1.5b Update: Leidos’s Defence Health IT Program

 

Presenter:  Mr Doug Barton; CTO & Chief Engineer for Leidos Health, Leidos

 

Doug Barton is the Chief Technical Officer and Chief Engineer with Leidos Health, based in Reston, Virginia.  He has an extensive background working in complex programs including ISR and most recently Health IT.  Leidos Health offers services and solutions to federal and commercial clients, including IT services, population health risk management, case management, health analytics, life sciences, and public health.  Of particular note, Leidos is the Prime Systems Integrator for the US Department of Defense (DOD) Healthcare Management System Modernization (DHMSM) Military Health System (MHS) GENESIS program.  DHMSM’s mission is to fundamentally and positively impact the health outcomes of active duty military, veterans and beneficiaries; in the most efficient and effective way possible through two distinct goals:

•              Create a seamless electronic health record integrating VA and DoD data

•              Modernize the software supporting DoD and VA clinicians

Doug was in the inaugural CTO for MHS GENESIS and will provide insights into the program, its current status and some of the particular challenges inherent in a Defence health IT program.

 

1.5c Update: Secure, Resilient and Sovereign Communications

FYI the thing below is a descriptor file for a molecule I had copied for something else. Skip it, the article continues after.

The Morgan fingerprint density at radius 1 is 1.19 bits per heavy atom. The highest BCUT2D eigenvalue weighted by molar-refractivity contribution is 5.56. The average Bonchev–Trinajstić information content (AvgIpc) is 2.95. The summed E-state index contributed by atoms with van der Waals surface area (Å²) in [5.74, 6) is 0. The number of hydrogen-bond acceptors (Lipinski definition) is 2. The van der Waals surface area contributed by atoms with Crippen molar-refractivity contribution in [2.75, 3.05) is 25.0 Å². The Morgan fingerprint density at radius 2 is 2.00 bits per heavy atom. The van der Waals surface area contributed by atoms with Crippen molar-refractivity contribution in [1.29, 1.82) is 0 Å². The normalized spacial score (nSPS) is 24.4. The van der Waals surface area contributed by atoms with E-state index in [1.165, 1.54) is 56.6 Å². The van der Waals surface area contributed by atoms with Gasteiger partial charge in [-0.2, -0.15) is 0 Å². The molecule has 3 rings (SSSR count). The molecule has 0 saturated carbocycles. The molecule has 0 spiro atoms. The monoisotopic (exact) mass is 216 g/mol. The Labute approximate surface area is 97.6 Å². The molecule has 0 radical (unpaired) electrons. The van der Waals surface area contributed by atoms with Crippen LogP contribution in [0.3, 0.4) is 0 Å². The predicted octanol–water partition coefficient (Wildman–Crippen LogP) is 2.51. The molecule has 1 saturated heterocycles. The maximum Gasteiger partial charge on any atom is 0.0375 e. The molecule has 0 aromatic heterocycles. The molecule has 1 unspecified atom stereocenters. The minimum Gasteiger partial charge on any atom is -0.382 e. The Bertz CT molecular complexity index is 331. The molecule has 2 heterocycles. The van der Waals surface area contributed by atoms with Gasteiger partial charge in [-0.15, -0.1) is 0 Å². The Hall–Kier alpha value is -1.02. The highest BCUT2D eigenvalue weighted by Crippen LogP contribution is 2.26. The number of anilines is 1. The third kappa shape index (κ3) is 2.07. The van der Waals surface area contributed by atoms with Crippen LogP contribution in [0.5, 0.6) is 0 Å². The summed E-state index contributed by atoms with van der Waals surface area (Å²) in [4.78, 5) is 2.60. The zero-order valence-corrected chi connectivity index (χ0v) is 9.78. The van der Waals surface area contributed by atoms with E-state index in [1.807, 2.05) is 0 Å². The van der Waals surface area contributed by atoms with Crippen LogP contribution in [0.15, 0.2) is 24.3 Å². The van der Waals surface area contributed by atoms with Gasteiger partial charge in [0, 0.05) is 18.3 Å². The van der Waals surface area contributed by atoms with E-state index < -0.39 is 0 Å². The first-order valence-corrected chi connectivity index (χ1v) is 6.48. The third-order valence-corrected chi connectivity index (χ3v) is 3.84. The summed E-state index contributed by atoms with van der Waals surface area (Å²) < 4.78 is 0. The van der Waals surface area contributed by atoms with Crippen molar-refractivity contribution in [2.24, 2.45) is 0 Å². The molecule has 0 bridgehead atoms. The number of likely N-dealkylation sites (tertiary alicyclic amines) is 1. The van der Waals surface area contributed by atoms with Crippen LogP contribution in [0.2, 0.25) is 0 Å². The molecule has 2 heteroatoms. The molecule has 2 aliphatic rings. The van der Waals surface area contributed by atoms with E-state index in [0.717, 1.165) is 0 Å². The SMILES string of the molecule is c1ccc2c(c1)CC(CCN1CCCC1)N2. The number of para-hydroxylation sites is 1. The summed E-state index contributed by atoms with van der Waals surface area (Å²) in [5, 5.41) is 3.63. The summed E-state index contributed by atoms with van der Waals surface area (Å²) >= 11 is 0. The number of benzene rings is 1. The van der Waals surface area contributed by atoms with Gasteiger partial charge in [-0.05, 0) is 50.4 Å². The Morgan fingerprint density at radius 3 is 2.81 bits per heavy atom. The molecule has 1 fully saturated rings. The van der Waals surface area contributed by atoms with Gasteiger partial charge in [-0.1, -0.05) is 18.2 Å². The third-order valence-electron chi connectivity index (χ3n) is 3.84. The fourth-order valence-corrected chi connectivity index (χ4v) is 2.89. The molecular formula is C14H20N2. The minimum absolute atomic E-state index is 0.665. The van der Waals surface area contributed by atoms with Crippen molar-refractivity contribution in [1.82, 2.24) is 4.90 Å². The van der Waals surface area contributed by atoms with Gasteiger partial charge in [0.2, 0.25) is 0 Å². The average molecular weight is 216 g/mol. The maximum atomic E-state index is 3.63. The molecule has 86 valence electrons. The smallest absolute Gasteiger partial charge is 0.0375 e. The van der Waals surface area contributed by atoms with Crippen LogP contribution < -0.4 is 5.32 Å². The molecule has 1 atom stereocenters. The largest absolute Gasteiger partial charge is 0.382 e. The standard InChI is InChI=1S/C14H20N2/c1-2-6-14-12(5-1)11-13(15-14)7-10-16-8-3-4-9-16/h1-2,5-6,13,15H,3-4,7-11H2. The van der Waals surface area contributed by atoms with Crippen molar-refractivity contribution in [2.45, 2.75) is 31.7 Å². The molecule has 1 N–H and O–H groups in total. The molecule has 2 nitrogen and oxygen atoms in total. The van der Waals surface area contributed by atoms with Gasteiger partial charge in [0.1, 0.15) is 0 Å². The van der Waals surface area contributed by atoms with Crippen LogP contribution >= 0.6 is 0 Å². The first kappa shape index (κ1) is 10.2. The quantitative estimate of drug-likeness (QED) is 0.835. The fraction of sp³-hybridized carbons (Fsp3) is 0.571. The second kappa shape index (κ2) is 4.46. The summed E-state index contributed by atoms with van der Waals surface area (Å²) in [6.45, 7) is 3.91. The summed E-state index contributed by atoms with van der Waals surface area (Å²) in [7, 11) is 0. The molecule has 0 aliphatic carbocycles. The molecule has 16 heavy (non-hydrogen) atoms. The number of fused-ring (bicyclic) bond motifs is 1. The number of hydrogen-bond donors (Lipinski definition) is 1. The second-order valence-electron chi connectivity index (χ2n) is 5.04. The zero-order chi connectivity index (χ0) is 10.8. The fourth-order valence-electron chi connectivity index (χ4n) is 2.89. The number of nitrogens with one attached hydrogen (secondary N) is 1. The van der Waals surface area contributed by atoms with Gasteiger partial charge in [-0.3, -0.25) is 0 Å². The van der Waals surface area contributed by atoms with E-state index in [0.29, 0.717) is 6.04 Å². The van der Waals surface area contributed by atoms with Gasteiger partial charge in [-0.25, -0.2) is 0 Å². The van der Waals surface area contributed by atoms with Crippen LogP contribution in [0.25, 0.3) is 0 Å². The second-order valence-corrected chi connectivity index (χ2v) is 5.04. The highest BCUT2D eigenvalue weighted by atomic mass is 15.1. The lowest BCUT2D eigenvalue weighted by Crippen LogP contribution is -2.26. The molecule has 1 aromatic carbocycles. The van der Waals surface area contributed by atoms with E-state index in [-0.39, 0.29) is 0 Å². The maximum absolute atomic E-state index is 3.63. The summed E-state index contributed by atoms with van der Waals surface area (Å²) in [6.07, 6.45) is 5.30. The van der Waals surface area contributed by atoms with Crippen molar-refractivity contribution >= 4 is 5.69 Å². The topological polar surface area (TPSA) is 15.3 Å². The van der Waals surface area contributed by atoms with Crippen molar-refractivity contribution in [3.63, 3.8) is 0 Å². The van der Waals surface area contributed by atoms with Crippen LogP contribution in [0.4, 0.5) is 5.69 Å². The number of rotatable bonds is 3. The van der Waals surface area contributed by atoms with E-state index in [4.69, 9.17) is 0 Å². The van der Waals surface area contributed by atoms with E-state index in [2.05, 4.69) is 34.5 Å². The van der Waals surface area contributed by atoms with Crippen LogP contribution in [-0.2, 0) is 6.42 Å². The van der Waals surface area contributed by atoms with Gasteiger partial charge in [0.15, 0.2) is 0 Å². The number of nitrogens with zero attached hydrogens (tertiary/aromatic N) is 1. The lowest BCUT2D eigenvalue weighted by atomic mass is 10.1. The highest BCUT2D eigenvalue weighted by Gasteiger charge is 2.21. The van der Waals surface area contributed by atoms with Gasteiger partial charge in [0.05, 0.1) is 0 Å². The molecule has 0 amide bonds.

Presenter: Mr Simon Barker, Airbus Defence and Space; Mr Eric Villalonga, Airbus; and Mr Michael Laske, Airbus Defence and Space

 

This presentation will look at three key elements delivered as part of a Secure Resilient and Sovereign communications strategy, namely:

          Secure resilient space asset(s). Space is definitively a field of confrontation and requires secure resilient assets, vital for complex air, ground and naval operations including positioning, communications, reconnaissance and interception missions. Electronic, cyber-and physical attacks against satellites could cause major disruption. A system wide approach needs to be followed to guarantee resilience and a combination of hardening, new architectures, disaggregation, dispersion and proliferation of space components can provide this. The new LEO and MEO satellite constellations offer means of disaggregation combined with low latency and global coverage and GEO satellites are evolving to offer the high throughputs needed for modern military operations as well as being able to be reconfigurable. Confidentiality, integrity and guarantee of capacity access are key drivers for countries developing their own sovereign space capabilities, such as Australia.

          Collect, Share & Access. The ability to collect, share and access information securely, reliably and in a trusted manner is becoming increasingly important as we move from the traditional “stove-piped”, platform-centric systems to network-centric capabilities.  The information being shared by the communicating systems has value – the process of sharing and disseminating this increases that value, which in turn raises the profile of the network to potential disruptors.